Surrendering your will, although a beautiful concept, can again be quite intangible for the vast majority of us. Every day we wake up and need to have will to get things done! It’s not that you become a floppy human and wait for the world to push you where it wants you, rather it is the experience of being an integral part of nature, not an entity to dominate or change it. Alan Watts describes it as “doing things in accordance with the grain, it’s not that you don’t cut wood. But you do so along the grain… (or) in accordance with the pattern of things as they exist”.

Let’s elaborate on this idea of being an integral part of nature. Alan Watts uses the example of bulldozing a slum and erecting a perfect high rise in its place and then putting all the slum inhabitants into the new high rise. The slum has an organic nature with so many different cogs and relationships that at the same time feed off each other AND support each. There Just like all the animals in nature, there is conflict but also harmony. Within the slum, there are unique livelihoods, activities and routines that only exist due to the current ecosystem of living in the slum. Simply uprooting them and placing them into a high rise apartment would render so many jobs and previous routines useless and so exact chaos upon a system that had previously found so much order within the mutual relationships of this unique ecosystem. This is another fundamental Daoist tenet along with Wu Wei, it is called mutually arising. 

Everything in nature is mutually arising like the flower and the bee. You will very rarely have a flower without a bee or a bee without a flower, they always exist together and are inseparable. They work together to achieve the same goal, although it appears they have separate goals they are one unit playing many important roles within an ecosystem that depends on them, and they are not separate from. All parts of the ecosystem mutually arise together. This concept wants to be reduced to cause and effect but it’s more than that. There is no one controlling or more important aspect in nature, like the chicken and the egg we could say the chicken had the egg to have more chickens but we could also say the egg created the chicken to have more eggs. Neither is true as they exist in the state of Dao which is mutually arising and interdependent. 

Quite often we hear about getting punished for our actions like there is one action that has determined an outcome for us. But if all our actions mutually arise with all our other actions then we are the sum total of all of our actions and all the actions of those that surround us as well, like an ecosystem. Did the bee decide that pollinating flowers was its fate or did it just live out its natural nature? Was the flower having tasty pollen or the bee deciding that it wanted to eat the pollen, the cause or the effect? Even further than that, were the bee’s action considered bad karma or a sinful action?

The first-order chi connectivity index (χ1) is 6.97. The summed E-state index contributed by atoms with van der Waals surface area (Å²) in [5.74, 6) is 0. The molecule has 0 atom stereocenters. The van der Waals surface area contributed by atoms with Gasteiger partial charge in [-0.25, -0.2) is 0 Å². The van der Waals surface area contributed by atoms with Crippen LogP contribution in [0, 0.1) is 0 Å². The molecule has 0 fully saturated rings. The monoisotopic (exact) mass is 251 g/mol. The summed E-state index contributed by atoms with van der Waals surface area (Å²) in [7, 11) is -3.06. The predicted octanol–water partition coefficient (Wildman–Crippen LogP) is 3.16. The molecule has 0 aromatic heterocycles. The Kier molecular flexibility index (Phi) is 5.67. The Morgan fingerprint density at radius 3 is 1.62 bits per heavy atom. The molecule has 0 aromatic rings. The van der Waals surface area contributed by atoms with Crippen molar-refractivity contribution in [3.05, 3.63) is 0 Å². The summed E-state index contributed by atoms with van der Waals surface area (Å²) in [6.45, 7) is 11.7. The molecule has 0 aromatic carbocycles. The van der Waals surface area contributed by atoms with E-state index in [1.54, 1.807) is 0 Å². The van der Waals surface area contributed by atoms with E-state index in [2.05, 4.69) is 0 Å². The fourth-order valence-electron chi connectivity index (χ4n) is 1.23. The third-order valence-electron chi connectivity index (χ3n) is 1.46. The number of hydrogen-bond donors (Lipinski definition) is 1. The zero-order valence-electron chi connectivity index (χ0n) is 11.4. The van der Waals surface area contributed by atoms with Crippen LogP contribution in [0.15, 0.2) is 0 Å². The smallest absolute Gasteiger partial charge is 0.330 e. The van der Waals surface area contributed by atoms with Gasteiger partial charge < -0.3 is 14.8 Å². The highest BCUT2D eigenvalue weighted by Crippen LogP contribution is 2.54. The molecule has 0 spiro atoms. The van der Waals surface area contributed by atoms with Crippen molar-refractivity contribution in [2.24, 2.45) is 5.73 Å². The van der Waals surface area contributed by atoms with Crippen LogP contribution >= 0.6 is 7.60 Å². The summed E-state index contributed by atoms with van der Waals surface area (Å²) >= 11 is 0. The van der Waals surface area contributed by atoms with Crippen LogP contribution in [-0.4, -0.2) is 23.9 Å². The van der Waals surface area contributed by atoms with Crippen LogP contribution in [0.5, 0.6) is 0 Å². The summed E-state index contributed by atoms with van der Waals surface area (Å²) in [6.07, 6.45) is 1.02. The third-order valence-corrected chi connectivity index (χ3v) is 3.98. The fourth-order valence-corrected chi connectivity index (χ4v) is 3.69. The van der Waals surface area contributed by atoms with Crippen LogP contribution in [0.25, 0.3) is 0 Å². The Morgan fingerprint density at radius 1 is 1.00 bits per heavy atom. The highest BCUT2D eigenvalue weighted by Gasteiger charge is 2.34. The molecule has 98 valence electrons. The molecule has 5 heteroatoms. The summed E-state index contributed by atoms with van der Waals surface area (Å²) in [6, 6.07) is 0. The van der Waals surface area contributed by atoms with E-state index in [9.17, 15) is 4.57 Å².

I want to read a Chinese parable which may help to further elucidate this idea of mutually arising actions.

“A farmer and his son had a beloved stallion who helped the family earn a living. One day, the horse ran away and their neighbours exclaimed, “Your horse ran away, what terrible luck!” The farmer replied, “Maybe so, maybe not. We’ll see.”
A few days later, the horse returned home, leading a few wild mares back to the farm as well. The neighbors shouted out, “Your horse has returned, and brought several horses home with him. What great luck!” The farmer replied, “Maybe so, maybe not. We’ll see.”
Later that week, the farmer’s son was trying to break in one of the mares and she threw him to the ground, breaking his leg. The villagers cried, “Your son broke his leg, what terrible luck!” The farmer replied, “Maybe so, maybe not. We’ll see.”
A few weeks later, soldiers from the national army marched through town, recruiting all the able-bodied boys for the army. They did not take the farmer’s son, still recovering from his injury. Friends shouted, “Your boy is spared, what tremendous luck!” To which the farmer replied, “Maybe so, maybe not. We’ll see.” (1)

This parable is quite often interpreted as an interplay between good and bad which are also mutually arising but there is another story here too. The farmer doesn’t immerse himself in the cause or effect that is unfolding, to him both are one. Something happens and it both a cause and effect at the same time. He simply observes the way the ‘grain’ of the wood is flowing and choose to cut along it as it the path of least resistance. He doesn’t, not do, and he even does do with will and purpose, but he does not see the resulting will of the universe as separate from his own, instead sees all that occurs as the ever-unfolding Dao. 

The path of Daoism then is not about renouncing the world and as Mitchell’s translation of verse 13 says, “See the world as yourself…Love the world as yourself.” Living in this way will slowly bring us back into line with Dao, with the nature of the universe and we will begin to let go of a desire to force and control. As Alan Watts said, ”The ruler should abdicate and trust all the people to conduct their own affairs, to let it all happen…. the more liberty you give the more love you give the more you allow things in yourself and your surrounds to take place the more order you will have”.